Deutsche Bank recently suggested that based on the continued strength of the US dollar vs the Euro and the Pound, the European mining sector is headed for a 20% drop. Copper has fallen 9% from its peak in Q1 2016, the USD has grown by more than 2%, and the European market has overperformed by 30%. According to their report released last week, this will lead to a significant correction next year; a larger drop than has been seen in the past three years.
At the same time, Caterpillar Inc. continues to revise its sales forecasts downwards, suggesting that 2017 will not see any significant improvement from their perspective as a key supplier to the mining industry worldwide. They do note however, that the US has a significant supply of used mining equipment that is delaying investment in new equipment despite the 2016 uptick in commodity prices. Should this rise continue, it will eventually improve Caterpillar’s situation as it triggers more exploratory work and expansion of existing sites.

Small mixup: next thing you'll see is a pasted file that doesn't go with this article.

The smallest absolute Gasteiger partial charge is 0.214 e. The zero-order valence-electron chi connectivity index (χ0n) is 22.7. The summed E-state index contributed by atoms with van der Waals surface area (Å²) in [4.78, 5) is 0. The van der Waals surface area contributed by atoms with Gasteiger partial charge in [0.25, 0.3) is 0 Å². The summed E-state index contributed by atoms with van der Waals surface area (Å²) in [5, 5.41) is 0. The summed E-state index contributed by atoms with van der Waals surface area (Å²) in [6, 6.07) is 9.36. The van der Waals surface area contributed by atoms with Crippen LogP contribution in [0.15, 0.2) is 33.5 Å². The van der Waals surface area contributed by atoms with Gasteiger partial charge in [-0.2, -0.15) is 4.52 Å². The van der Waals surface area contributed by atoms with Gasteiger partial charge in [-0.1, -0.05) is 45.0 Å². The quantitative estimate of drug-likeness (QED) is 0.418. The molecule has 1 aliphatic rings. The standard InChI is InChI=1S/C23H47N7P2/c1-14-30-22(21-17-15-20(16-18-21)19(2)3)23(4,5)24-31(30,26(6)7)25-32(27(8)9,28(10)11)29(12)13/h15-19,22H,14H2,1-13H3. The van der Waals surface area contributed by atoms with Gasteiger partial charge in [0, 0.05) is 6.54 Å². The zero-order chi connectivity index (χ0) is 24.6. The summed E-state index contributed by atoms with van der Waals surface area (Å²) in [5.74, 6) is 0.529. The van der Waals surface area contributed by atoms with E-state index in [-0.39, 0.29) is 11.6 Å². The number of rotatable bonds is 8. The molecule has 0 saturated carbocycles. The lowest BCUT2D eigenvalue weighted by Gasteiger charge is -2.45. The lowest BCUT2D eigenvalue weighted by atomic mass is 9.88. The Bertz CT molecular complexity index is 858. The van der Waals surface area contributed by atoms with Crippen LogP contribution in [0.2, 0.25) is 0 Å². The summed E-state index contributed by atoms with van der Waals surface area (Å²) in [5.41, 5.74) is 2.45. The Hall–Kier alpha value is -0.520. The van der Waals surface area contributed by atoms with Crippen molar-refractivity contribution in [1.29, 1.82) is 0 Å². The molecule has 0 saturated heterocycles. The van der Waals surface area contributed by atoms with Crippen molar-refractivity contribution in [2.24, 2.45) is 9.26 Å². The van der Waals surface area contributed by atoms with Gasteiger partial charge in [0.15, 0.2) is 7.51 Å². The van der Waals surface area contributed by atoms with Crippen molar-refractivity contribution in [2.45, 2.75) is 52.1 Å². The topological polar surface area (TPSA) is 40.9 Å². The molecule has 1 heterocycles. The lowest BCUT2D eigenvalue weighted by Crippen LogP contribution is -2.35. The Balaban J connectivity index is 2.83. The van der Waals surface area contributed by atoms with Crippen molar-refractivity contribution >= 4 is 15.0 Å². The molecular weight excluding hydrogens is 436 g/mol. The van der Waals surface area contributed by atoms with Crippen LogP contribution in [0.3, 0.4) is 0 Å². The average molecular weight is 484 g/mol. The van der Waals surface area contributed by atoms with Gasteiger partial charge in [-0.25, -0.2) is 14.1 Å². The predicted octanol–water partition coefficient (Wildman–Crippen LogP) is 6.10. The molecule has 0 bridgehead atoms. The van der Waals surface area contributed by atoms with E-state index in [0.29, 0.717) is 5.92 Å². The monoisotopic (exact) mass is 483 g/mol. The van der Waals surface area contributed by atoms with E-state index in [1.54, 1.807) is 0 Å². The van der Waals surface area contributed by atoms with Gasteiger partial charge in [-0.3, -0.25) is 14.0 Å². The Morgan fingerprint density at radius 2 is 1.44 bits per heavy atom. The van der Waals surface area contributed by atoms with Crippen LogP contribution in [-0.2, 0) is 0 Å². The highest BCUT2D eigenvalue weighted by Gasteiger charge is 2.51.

In the US market, gold specifically, and precious metals in general, are expected to continue climbing. While the major gains seen so far in 2016 appear to have peaked, there are indications that with the US election over and a “status-quo” candidate elected, and with fears of an improbable rate hike having faded, that growth will return in 2017. Lending further credence to this is the relative stability of long-term interest rate expectations, as seen in 10-year US bonds. According to the Bank of Nova Scotia, while gold stocks are trading 7-8% above the price of gold, this is well within the “normal” range of -3% to +17%, and well below the 40% and more seen prior to previous significant drops.